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President to seek immigration reform by executive order

By Kevin Milliken, La Prensa Correspondent

 

July 8, 2014: President Barack Obama’s promise to exercise executive authority to provide immigration reform may come as a relief to many Latinos, their families and friends, especially those caught in the web of deportation proceedings and those who assist them.

 

But any action cannot come soon enough for those waging battle with the increasing numbers of deportations that are tearing families apart in Ohio, Michigan, and elsewhere.

Baldemar Velásquez, FLOC

 

In Northwest Ohio, the Farm Labor Organizing Committee and legal aid groups are waging an ongoing battle with the Sandusky-based Border Patrol and have called for the resignation of the regional director of the federal Immigration and Customs Enforcement (ICE) agency.

 

One of the biggest battles being fought in Northwest Ohio is to ensure the due process rights of undocumented immigrants. Baldemar Velásquez, FLOC cofounder and president, stated many undocumented immigrants are too quick to admit their undocumented status when questioned by the authorities—and that honesty only leads to deportation proceedings.

 

“You have a right to go to immigration court and ask for a stay in your deportation, to stay here and take care of your family and keep working,” he said to a recent gathering. “You’re not robbing banks. You’re not pushing drugs. That is the discretion that our president ordered the immigration people to use.”

 

But Velásquez pointed out that policy and practice have been two different things in Northern Ohio. Because of that, he is seeking to find common ground with local law enforcement to prevent federal intervention—what he is calling a “proactive” approach with Toledo and Lucas County authorities.

 

“You can talk philosophically all you want about making Toledo welcoming to immigrants, but underneath all of the talk are all these things that are happening and there’s nothing practical around to address them,” said Velásquez.

 

Alongside local dialogue, Velásquez and other community organizers are planning to put their long-time experience to work drawing attention to the increasing number of deportations in Ohio and Michigan, starting with an Aug. 8, 2014 march and protest in Detroit. He stated that civil disobedience may be the only answer to long-term reform, both in policy and practice.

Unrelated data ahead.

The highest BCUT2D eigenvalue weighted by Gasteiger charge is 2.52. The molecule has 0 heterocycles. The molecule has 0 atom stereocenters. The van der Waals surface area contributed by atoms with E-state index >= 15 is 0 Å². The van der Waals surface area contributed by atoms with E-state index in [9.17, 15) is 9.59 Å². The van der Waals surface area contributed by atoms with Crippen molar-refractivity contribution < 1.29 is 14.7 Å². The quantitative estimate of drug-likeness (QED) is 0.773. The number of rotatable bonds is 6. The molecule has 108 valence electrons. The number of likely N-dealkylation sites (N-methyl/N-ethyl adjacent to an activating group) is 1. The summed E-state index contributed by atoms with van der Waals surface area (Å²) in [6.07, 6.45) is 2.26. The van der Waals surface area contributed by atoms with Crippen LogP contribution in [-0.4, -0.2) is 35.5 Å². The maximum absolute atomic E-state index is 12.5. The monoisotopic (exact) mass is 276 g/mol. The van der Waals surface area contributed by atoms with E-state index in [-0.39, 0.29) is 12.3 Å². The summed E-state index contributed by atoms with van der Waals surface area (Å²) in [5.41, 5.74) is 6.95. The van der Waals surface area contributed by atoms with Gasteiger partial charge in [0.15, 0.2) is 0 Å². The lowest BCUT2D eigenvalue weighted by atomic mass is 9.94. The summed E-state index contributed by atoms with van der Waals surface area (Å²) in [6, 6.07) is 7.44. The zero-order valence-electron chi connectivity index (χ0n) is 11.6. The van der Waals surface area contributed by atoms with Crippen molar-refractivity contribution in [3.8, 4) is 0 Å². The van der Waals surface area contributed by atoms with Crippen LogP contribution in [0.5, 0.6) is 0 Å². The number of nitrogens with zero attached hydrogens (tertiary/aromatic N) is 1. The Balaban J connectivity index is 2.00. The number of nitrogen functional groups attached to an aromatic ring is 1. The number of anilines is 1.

“There are some things that may come to that, but we’ll decide that together,” Velásquez said. “The person who needs civil disobedience is that ICE director in Detroit.”

 

Latino organizations across the country have sounded the alarm about the rising rate of deportations, which they claim is disproportionately affecting Latino immigrants.

 

The National Hispanic Leadership Agenda (NHLA), a coalition of 37 Latino groups across the U.S., released a report this spring that showed:

  • 96.7 percent of all deportations last year—356,303 people in all—were of Latino descent.
  • Over 5.5 million children have a parent who is undocumented, and 4.5 million of those children are U.S. citizens.
  • Between 2010 and 2012, the Obama Administration deported more than 200,000 individuals with U.S. citizen children.

 

According to the NHLA report, when the Obama Administration reaches two million deportations mark—likely later this year—the number of Latino deportees will equal the populations of Wyoming, Vermont, and North Dakota combined. The entire report can be found online at: latinosunited.org/immigrationreform.

“This administration’s obsession with deportations has had a devastating impact on Latino families and children. Enough is enough,” said Hector Sánchez, NHLA Chair and executive director of the Labor Council for Latin American Advancement. “We’re here to call on the president to halt deportations using various forms of prosecutorial discretion. He has the authority to expand affirmative relief.”

 

Example, as cited by paralegal Phillips

One of the people being defended locally is 48-year old Juan Manuel Gómez of East Toledo, an undocumented immigrant who has been in Northwest Ohio for nearly 25 years and has a family. He now is in danger of being deported because of a recent police stop—in his driveway.